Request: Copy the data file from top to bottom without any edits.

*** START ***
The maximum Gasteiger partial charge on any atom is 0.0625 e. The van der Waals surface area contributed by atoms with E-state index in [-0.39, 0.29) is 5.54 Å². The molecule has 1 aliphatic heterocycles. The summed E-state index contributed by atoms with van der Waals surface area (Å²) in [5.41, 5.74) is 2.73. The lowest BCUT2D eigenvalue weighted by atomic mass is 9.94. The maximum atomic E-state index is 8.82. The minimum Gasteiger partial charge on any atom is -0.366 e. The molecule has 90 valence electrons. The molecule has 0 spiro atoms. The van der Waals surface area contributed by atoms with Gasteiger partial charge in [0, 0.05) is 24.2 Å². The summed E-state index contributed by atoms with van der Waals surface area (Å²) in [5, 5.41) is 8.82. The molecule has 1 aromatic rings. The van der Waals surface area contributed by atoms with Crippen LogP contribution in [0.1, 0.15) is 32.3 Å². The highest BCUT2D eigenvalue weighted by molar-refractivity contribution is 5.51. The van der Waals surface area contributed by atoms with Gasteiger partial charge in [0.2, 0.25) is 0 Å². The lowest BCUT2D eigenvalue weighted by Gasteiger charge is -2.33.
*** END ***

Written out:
The maximum Gasteiger partial charge on any atom is 0.0625 e. The van der Waals surface area contributed by atoms with E-state index in [-0.39, 0.29) is 5.54 Å². The molecule has 1 aliphatic heterocycles. The summed E-state index contributed by atoms with van der Waals surface area (Å²) in [5.41, 5.74) is 2.73. The lowest BCUT2D eigenvalue weighted by atomic mass is 9.94. The maximum atomic E-state index is 8.82. The minimum Gasteiger partial charge on any atom is -0.366 e. The molecule has 90 valence electrons. The molecule has 0 spiro atoms. The van der Waals surface area contributed by atoms with Gasteiger partial charge in [0, 0.05) is 24.2 Å². The summed E-state index contributed by atoms with van der Waals surface area (Å²) in [5, 5.41) is 8.82. The molecule has 1 aromatic rings. The van der Waals surface area contributed by atoms with Crippen LogP contribution in [0.1, 0.15) is 32.3 Å². The highest BCUT2D eigenvalue weighted by molar-refractivity contribution is 5.51. The van der Waals surface area contributed by atoms with Gasteiger partial charge in [0.2, 0.25) is 0 Å². The lowest BCUT2D eigenvalue weighted by Gasteiger charge is -2.33.